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  • Originally posted by jazzcyclist View Post

    Aside from swimming and cycling, there are no other sports in which performances are judged as objectively as they are in track and field.
    Good point. But why can't making the Olympics be based on more than just one objective performance in one moment of time? Why can't recent body of work be somehow included along WITH the Trials results which take place in a single moment of time, where a single temporary unforeseen factor may severely affect results? Rhetorical question.

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    • Originally posted by Blues View Post

      Good point. But why can't making the Olympics be based on more than just one objective performance in one moment of time? Why can't recent body of work be somehow included along WITH the Trials results which take place in a single moment of time, where a single temporary unforeseen factor may severely affect results? Rhetorical question.
      And discussed a million times...and the present system is still here....

      The Trials are a big money maker for USATF. No way they are going to mess with that.
      Last edited by Conor Dary; 07-16-2021, 10:24 PM.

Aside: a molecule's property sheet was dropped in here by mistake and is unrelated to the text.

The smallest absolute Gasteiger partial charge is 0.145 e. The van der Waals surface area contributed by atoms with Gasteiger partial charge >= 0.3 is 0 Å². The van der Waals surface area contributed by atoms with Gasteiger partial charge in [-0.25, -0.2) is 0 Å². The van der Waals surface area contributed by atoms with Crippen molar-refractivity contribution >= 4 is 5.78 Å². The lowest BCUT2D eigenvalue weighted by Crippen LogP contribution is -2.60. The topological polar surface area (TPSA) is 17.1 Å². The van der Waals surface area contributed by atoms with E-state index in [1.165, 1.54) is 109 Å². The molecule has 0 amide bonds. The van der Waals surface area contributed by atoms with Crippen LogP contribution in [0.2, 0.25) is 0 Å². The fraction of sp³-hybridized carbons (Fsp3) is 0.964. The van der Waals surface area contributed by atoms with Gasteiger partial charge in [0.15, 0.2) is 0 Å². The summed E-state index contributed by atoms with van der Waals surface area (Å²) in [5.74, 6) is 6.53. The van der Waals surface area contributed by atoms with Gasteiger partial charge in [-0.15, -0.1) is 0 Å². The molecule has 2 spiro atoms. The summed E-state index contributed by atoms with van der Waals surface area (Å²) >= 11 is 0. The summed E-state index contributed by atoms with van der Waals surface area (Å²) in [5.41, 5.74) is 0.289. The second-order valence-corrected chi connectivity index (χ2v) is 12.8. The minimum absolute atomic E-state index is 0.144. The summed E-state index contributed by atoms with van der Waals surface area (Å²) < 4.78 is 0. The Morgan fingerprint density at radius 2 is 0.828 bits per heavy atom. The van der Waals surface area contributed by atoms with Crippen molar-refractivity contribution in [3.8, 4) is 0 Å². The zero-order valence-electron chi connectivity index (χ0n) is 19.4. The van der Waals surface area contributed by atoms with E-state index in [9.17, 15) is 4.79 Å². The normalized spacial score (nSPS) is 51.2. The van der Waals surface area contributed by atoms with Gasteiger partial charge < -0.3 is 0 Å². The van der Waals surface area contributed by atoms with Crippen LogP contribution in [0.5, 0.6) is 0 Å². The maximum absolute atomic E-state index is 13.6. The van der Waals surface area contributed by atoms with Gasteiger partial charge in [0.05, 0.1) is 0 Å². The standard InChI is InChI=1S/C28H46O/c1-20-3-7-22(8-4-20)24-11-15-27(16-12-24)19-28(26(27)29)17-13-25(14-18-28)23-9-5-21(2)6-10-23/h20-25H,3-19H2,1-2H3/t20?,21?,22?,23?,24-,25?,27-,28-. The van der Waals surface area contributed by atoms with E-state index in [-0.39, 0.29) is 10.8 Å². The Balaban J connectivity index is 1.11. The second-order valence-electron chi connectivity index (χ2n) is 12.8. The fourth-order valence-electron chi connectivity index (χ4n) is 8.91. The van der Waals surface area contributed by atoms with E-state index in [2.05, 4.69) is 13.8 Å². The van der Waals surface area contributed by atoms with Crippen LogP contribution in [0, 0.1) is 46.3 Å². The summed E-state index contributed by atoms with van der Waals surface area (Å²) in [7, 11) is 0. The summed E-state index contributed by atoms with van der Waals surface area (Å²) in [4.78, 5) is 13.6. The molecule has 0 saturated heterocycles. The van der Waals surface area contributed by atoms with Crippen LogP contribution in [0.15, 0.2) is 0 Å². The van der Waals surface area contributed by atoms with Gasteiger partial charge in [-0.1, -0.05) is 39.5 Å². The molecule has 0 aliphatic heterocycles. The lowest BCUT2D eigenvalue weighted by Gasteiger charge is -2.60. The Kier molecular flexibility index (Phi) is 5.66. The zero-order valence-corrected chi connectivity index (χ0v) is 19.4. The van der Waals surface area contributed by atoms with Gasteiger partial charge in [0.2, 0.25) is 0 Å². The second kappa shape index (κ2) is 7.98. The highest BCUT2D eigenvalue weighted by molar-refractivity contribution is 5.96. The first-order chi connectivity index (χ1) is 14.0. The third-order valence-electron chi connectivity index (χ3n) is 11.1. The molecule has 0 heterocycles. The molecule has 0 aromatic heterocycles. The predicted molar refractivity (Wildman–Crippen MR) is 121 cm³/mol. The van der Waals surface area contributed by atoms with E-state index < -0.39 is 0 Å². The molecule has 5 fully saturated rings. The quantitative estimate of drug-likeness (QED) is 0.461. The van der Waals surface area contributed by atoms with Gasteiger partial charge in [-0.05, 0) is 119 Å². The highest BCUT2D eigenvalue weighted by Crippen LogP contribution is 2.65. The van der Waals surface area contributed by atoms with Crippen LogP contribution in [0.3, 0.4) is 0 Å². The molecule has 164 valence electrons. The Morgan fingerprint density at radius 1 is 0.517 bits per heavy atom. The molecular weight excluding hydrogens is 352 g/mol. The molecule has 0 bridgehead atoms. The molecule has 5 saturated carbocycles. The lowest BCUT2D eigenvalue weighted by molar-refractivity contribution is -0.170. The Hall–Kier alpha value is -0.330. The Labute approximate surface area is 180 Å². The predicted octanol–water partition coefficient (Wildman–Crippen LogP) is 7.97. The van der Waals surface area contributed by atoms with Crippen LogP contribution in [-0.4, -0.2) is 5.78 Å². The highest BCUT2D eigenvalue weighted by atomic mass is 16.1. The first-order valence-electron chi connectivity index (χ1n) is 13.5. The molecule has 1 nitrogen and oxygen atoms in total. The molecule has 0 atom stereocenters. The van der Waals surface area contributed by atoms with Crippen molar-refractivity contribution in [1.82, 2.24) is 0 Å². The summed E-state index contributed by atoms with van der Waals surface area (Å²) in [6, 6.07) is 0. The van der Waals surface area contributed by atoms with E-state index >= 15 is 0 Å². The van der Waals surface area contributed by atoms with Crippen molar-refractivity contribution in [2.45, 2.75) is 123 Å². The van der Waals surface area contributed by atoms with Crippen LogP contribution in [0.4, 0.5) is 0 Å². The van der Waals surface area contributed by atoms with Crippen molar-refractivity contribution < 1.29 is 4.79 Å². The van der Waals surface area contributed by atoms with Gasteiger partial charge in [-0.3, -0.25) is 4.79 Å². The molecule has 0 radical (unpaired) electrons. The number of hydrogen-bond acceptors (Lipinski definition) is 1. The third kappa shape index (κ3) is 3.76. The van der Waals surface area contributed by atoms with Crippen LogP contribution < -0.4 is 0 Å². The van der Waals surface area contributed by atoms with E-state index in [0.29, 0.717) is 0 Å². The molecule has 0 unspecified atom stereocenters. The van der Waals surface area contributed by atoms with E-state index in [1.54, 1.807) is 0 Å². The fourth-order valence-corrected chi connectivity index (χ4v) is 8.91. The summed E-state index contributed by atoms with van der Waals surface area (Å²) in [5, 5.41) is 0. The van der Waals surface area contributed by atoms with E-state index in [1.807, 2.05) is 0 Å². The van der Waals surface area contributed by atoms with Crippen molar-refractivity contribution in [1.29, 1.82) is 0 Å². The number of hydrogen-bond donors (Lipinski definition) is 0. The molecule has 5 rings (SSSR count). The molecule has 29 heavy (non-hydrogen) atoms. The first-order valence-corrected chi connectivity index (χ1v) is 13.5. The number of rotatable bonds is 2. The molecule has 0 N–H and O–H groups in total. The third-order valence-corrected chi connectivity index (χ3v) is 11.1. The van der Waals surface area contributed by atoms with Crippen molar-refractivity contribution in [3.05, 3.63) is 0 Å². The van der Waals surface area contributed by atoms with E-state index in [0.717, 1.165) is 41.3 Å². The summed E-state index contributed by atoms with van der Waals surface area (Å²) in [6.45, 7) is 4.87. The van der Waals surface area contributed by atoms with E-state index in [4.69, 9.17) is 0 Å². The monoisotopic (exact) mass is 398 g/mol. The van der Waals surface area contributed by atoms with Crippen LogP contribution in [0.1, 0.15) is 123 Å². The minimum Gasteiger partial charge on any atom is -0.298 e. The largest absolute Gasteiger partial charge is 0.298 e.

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      • Originally posted by Blues View Post

        But why can't making the Olympics be based on more than just one objective performance in one moment of time? Why can't recent body of work be somehow included along WITH the Trials results which take place in a single moment of time, where a single temporary unforeseen factor may severely affect results? Rhetorical question.

        That's pretty much the way USA Cycling does it and it works pretty well for them. Kristin Armstrong a perfect example in 2016, when she won a third straight time trial gold after being selected by committee. Mara Abbott, who led the Rio road race until the final meters, was also a discretionary selection.

        https://cyclingtips.com/2016/06/cont...n-is-left-off/

        There are no strings on me

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        • Originally posted by Conor Dary View Post

          And discussed a million times...and the present system is still here....
          But that doesn't mean that the present system can't EVER be changed to become even better, or fairer overall in the eyes of some, or to ensure that America's BEST athletes overall are on the Olympic team. I don't think the system will be changed, but because it hasn't been changed after it's been "discussed a million times" doesn't mean that nobody should ever discuss a possible change again... I wouldn't have mentioned it here if it weren't for the recent Sha'Carri Richardson uproar and the frequent accompanying condemnation (unfair and unwarranted in my opinion) of USATF and/or, WADA, and/or the US Olympic qualifying rules by the general public....